10 Prob. Notes. 1 (1984-1985)

handle is hein.journals/acteclj10 and id is 1 raw text is: ACPC
Probate Notes
THE AMERICAN COLLEGE OF PROBATE COUNSEL- 10964 West Pico Boulevard*Los Angeles,California 90064
Regis W. Campfield, Editor/Gerald LeVan, Asst. Editor/ @American College of Probate Counsel 1984
Volume 10, No. 1 Spring 1984
President's Message
Lawyers face changes, we are told, during the next decade or so that will
eclipse the massive changes we have undergone since 1945. What are they
likely to be, especially for probate lawyers and this wonderful organization
we call the College? In the next few issues, I plan to explore some of those
possibilities.
But first, I would like to bring to the surface some topics underlying the
probate practice, topics concerning inheritance (meaning all transfers of
wealth at death or during life by gift) and the taxation of inheritance.
Suppose we are called upon to state and explain the value of inheritance,
with respect to economics, politics, sociology, and morality. Could any of us
do so with adequate intellectual breadth, even after days or weeks of
preparation? Suppose we are called upon to state and explain, with respect
to those same subjects, the reasons for anti-inheritance, namely, the laws
which tax inheritance and hence prevent it to the extent of the tax. Could
any of us do so adequately?
These are not abstract suppositions, for many of us have faced, and now
face, these topics. I have in mind the many probate lawyers who carry out a
vital function of our profession, our College, and our citizenship: the reform
and improvement of the law. Today, we face these topics, for example, as
we consider the generation-skipping transfer tax and an assumption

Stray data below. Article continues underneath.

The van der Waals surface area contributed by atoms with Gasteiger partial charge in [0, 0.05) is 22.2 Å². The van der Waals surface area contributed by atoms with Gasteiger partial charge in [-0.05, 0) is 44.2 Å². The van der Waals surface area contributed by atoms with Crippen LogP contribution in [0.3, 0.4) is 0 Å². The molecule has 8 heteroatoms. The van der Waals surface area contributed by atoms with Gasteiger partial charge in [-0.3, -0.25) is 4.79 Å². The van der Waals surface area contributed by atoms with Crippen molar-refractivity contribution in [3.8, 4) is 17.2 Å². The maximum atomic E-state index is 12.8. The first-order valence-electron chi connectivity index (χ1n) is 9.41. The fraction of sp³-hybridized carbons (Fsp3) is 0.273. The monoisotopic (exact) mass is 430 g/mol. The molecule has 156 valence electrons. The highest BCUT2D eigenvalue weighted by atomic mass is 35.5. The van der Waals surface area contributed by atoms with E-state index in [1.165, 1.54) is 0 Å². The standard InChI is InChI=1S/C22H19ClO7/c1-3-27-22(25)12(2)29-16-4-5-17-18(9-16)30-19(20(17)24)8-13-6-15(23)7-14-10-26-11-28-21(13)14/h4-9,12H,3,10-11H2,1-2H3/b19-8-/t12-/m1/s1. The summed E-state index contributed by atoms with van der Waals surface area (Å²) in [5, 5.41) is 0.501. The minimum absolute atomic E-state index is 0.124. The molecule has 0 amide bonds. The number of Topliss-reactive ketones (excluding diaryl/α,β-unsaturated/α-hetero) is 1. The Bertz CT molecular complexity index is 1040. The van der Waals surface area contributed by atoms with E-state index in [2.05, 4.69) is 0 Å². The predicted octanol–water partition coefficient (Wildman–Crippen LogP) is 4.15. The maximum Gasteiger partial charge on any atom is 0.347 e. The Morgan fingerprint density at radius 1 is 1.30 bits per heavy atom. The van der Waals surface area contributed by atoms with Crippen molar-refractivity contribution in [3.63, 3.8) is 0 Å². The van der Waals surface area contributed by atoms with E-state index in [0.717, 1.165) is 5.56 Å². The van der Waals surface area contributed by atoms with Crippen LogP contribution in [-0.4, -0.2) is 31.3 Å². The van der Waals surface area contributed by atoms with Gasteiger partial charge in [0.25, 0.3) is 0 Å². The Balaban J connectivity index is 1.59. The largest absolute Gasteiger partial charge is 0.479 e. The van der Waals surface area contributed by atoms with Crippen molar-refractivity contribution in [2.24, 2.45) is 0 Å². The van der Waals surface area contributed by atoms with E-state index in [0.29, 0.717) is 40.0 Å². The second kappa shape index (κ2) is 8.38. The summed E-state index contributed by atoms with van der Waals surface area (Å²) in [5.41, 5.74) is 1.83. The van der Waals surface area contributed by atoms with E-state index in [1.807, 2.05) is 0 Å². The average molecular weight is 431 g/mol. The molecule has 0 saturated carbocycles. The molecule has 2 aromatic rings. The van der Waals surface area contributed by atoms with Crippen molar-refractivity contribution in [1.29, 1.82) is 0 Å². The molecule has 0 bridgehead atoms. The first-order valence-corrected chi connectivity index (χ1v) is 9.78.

advanced by the Treasury Department that wealth should be taxed, at
certain levels of wealth and rates of taxation, every generation. These topics
are involved in our present work to reform certain transfer tax laws and
even to an extent in our work on the reform of laws governing the income
taxation of trusts and estates. Recently, we faced those matters when
seeking and achieving an increase of the unified credit, a reduction of
transfer tax rates, and the repeal of carryover basis, as to the latter especially
when we asserted that capital gains taxes and transfer taxes were too high
when coupled and applied to appreciation. Apart from taxation, these
topics were present in the drafting of moch of the Uniform Probate Code.
True, we have never been called upon to produce a full dissertation on
these topics. We have had to operate and argue, though, on the basis of
some fundamental principles and, on occasion, to advance them as justi-
fications for our proposals.
I for one have long felt the need for all of us to be better prepared on the
fundamentals, in order to reach, advance, and defend the correct conclusions.

10 Probate Notes 1 (1984)

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